Middle East

Jordan PM Hani Mulki quits after austerity protests

Jordan's Prime Minister Hani Mulki Image copyright Reuters
Image caption Hani Mulki had refused to scrap a controversial tax bill

Jordan's Prime Minister Hani Mulki has resigned after days of protests against tax rises and austerity measures.

The recent demonstrations in the country, which is a key Western ally, are the biggest in years.

Protesters have chanted anti-government slogans and clashed with police, who have fired tear gas and blocked roads.

The demonstrators say a new tax bill backed by the International Monetary Fund (IMF) will hurt the poor and middle class.

The protests have continued for four consecutive nights, and police say dozens of people have been detained and more than 40 members of the security forces have been injured.

Why did the prime minister raise taxes?

Mr Mulki had refused to scrap the bill, saying it was up to parliament to decide whether to pass it or not.

His government said it needed the money to fund public services and said the new tax bill would mean higher earners pay more.

But protesters feared it would further worsen living standards. In recent years, Jordanians have seen prices rise with salaries failing to keep up.

Media playback is unsupported on your device
Media captionDemonstrators have scuffled with police

Mr Mulki was sworn in as prime minister in June 2016. He is a former diplomat and government minister, and the son of former Prime Minister Fawzi Mulki.

On Monday, he was summoned by King Abdullah who demanded his resignation.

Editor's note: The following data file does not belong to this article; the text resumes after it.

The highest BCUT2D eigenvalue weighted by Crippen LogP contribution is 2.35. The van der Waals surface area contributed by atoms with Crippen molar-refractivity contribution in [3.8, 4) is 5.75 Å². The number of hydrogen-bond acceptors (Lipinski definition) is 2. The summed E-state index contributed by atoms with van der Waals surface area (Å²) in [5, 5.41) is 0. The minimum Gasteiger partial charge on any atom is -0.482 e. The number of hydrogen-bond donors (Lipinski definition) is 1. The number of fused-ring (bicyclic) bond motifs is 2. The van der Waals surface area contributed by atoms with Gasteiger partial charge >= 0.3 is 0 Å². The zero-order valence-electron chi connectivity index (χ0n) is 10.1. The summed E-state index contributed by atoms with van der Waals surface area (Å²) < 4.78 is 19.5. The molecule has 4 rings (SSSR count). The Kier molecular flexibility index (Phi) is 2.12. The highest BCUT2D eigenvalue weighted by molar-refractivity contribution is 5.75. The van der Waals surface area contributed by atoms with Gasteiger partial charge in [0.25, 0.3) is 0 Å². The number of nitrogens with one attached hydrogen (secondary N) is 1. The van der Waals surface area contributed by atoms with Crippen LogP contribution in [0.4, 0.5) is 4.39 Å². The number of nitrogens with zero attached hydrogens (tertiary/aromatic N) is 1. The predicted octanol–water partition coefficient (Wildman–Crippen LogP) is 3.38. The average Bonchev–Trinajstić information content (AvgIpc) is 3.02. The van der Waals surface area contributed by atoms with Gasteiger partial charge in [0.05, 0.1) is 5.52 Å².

"Prime Minister Hani Mulki submitted his resignation to the king this afternoon during a meeting at the Husseiniyeh Palace and the king accepted the resignation," a government source told AFP news agency.

In Jordan, the monarch has extensive powers and can appoint governments and approve legislation.

King Abdullah has reportedly asked Omar al-Razzaz, the education minister and a former World Bank economist, to form a new government.

Earlier this year, sales tax was increased and bread subsidies were scrapped as part of a plan to cut the country's debt.

Mr Mulki said he hoped the reforms, which were needed to get Jordan's economy "back on track", would be complete by mid-2019.

Why is Jordan important?

Jordan is a key Western ally and was largely spared the major turmoil that led to the overthrow of long-term leaders in Egypt and Tunisia and the outbreak of war in neighbouring Syria in 2011.

But as a country with limited natural resources which now hosts over 700,000 refugees - most of them from the Syrian conflict - Jordan has been deeply affected by the events of the Arab Spring. The situation has been compounded by high rates of unemployment and inflation.

Protests have broken out in Jordan before, most notably in response to high fuel costs or the withdrawal of subsidies, but King Abdullah remains a unifying force.

The country hosts foreign military forces active in the Syria conflict and is a major recipient of US aid. After the capture and brutal murder of one of its pilots by the Islamic State group in 2015, Jordan launched air strikes against it.

More on this story